My next favourite new restaurant wouldn’t exist either if Chang hadn’t closed Daishō and Shōtō. Former Shōtō chefs Peter Jensen and Jed Smith, along with Jensen’s wife, Ann Kim, opened this spot last fall on a drab stretch of Lansdowne. (Jensen was also part of the opening team at Grey Gardens.) The trio didn’t spend a fortune on design—the bar is painted beadboard, the floor lino, and decoration consists of an LP stand and a jungle of potted plants. That and the low-key location frees Donna’s to be a little weird, a little improvisational and not worry too much about answering to investors with a mass-appeal burger.
Instead, they’ve created a menu of reclaimed classics like a smørrebrød of sprats with watercress and curls of horseradish; a Welsh rarebit of kohlrabi, Worcestershire sauce, Guinness and cheddar sauce; sole, oven-cooked on the bone, in a bath of harissa-reddened butter; and a stew of braised duck legs, tomatoes, olives and curly parsley that I could happily eat every night of the week. A great salad is a tough thing to make, especially one as terrific as persimmon and roasted squash tossed with quinoa, fermented chili, lime juice and plenty of cilantro and mint.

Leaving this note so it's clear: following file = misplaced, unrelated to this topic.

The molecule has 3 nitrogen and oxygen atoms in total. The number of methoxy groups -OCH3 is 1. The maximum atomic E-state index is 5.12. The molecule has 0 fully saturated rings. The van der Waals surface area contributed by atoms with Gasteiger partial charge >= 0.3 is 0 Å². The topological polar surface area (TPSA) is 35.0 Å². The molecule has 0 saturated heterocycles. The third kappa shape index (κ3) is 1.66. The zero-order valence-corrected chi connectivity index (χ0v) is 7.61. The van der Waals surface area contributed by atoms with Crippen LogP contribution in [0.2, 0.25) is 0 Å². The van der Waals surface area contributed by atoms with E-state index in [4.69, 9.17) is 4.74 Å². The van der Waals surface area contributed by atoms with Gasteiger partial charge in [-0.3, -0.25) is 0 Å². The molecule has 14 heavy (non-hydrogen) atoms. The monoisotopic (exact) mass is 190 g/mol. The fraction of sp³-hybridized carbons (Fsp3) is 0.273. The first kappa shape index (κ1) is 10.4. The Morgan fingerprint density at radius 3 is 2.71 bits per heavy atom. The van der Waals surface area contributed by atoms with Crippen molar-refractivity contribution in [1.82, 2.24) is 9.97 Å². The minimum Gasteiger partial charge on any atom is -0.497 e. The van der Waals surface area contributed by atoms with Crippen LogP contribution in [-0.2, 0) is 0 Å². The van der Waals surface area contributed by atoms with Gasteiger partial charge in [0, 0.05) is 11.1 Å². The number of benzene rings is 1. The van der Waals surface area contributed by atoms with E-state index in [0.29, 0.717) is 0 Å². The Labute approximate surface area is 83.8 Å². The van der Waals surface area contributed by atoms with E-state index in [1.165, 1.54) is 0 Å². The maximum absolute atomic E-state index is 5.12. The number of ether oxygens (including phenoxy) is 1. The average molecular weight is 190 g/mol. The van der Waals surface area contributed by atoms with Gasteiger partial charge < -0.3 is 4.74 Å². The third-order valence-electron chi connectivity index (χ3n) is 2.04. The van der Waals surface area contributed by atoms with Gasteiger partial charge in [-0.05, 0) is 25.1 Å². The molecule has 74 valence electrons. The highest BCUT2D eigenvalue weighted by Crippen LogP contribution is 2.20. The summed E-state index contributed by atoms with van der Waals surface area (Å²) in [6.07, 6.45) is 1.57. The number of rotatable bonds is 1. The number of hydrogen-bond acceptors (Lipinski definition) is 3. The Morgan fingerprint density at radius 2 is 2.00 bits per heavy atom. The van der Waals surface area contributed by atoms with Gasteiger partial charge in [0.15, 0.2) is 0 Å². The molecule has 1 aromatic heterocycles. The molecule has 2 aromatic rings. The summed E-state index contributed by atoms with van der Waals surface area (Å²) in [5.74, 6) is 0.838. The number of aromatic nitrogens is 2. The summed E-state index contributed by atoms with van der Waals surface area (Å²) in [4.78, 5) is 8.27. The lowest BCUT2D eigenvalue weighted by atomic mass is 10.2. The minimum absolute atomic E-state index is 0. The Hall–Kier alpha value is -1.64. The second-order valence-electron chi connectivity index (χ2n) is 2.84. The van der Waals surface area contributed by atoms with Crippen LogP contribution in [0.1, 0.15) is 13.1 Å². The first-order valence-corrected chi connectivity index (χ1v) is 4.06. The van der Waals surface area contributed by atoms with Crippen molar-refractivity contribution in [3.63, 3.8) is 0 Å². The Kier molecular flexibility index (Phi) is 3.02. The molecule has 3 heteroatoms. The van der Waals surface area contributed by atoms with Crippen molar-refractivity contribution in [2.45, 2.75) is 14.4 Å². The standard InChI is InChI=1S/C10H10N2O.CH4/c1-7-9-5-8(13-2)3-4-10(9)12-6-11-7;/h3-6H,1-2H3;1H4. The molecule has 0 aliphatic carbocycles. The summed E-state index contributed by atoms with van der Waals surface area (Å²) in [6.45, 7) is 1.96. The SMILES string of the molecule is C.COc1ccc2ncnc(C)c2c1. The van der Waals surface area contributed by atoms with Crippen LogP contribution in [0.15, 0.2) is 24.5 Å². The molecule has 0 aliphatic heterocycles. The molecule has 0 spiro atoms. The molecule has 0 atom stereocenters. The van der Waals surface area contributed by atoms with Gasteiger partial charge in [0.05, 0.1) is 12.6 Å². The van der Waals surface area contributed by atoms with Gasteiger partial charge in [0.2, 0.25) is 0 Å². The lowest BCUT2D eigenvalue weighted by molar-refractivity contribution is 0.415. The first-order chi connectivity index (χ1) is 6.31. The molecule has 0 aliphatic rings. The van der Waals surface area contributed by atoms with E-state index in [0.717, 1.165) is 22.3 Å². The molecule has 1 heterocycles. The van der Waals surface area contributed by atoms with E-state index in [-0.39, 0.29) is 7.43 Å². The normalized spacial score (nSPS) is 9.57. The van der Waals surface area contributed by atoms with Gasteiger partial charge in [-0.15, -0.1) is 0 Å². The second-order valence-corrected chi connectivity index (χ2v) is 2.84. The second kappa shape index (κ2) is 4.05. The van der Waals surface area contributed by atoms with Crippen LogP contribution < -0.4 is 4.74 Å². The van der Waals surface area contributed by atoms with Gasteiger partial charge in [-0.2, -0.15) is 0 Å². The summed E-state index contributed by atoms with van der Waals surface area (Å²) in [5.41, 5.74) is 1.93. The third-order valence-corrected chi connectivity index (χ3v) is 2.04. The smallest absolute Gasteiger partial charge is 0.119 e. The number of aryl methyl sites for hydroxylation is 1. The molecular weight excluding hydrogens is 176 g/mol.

They serve a panna cotta in a dollar-store bowl, made deliciously unforgettable by a drizzle of honey-and-apple vinegar and orange marmalade. And they proudly wear their influences—Danish cafés, English hotel restaurants, Thomas Keller and, in a snack of fried chilies and cracked peanuts, the Momofuku paradigm. What they’re ultimately up to is home cooking—but prepared with the inventiveness and care of chefs who’ve worked in some of the best kitchens in the world.
Donna’s, 827 Lansdowne Ave., 416-536-1414, donnas.ca